Exquisite Corpses from the Bunker
By Matthew Ostrowski
Free improvisation, sometimes referred to as “spontaneous composition,” is a musical approach in which virtually all musical decisions are made in the time of performance. The pioneering guitarist Derek Bailey describes it in his 1980 book Improvisation: “It has no stylistic or idiomatic commitment. It has no prescribed idiomatic sound. The characteristics of freely improvised music are established only by the sonic musical identity of the person or persons playing it.” Because it is a form in which anything can happen at any time, free improvisors have always put an extremely high value on listening. For an improvisor, having an attentive ear to what is taking place around you musically at any given moment can be even more important that having brilliant instrumental skills. Improvised concerts are often compared to a conversation between the players – any utterance is theoretically possible, but for the conversation to have meaning and move forward, an utterance must make sense in the context of previous utterances. To those new to the form, free improvised music might sound chaotic, but for the players, it is anything but random.
Free improvisation had its New York heyday in the 1980s, when it was often to be heard in a number of venues mostly concentrated on the Lower East Side of Manhattan, at such locations as the Knitting Factory, Neither/Nor, and many others. One of the primary venues, and the only one devoted exclusively to the form, was a basement on E. 9th Street known as the A. Mica Bunker, which shared the space with an anarchist bookstore that operated on weekdays, and a Sunday music series that ran for well over a decade. Hosting musicians from all over the US and abroad, the space was run by a loose collective of musicians who themselves performed there on a regular basis in an ever-changing set of musical constellations.
In the fall of 1987, one member of the group, guitarist Will Sternberg, proposed a collaborative recording based on the concept of the exquisite corpse. Rather than visual information being concealed by folding over a sheet of paper, multitrack recording technology and overdubbing could be used to conceal parts of the performance of one musician from another. What if our most treasured ability as improvisors, that of hearing what our fellow musicians were playing, was thwarted? By bringing only one musician into the studio at a time, and limiting what they could hear from what had been previously recorded, we could create a musical exquisite corpse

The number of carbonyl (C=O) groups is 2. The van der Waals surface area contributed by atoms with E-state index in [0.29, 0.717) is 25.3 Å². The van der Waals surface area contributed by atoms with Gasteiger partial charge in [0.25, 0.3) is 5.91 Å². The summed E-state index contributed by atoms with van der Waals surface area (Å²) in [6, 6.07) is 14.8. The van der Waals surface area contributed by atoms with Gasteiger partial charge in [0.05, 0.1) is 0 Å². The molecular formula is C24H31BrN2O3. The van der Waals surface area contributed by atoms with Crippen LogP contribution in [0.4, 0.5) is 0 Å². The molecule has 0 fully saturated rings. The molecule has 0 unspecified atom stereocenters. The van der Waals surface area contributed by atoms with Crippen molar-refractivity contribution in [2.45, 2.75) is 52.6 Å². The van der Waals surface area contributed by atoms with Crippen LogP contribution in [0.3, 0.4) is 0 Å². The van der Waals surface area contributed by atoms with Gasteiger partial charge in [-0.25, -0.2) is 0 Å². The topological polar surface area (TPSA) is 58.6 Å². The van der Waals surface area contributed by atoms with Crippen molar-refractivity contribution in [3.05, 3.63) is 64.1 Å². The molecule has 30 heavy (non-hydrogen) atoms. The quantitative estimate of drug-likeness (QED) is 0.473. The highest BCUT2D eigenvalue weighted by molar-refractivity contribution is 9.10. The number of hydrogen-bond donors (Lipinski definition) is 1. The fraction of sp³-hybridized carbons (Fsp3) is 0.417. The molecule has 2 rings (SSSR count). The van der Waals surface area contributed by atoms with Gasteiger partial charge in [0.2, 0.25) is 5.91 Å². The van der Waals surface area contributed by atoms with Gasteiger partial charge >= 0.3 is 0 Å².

The Surrealist concept of the exquisite corpse combines the idea of spontaneous expression of unconscious symbols in the form of any individual artist’s drawings, and that of the psychically liberating power of radical juxtaposition of those symbols as exemplified in the final product. Although some improvisors (notably those associated with the Glass Veal and Fresh-Dirt collectives in Birmingham) directly associate spontaneous musical composition with Surrealist strategies of accessing the unconscious, this recording used these techniques to a somewhat different end.
Radical juxtaposition as a product of chance operations took on a very different flavor in the musical world, where composer John Cage, influenced by his studies of Zen Buddhism, had been using techniques of indeterminacy since the 1950s as a route towards reducing the active role of the composer by “letting sounds be themselves.” Cagean and Surrealist techniques both aimed at erasing the boundaries between art and life, but music, the structuring of sounds which in themselves have no symbolic content (and in which the Surrealists had therefore very little interest), with its complex historical relationship between score and performer, was inevitably engaged with a different set of issues.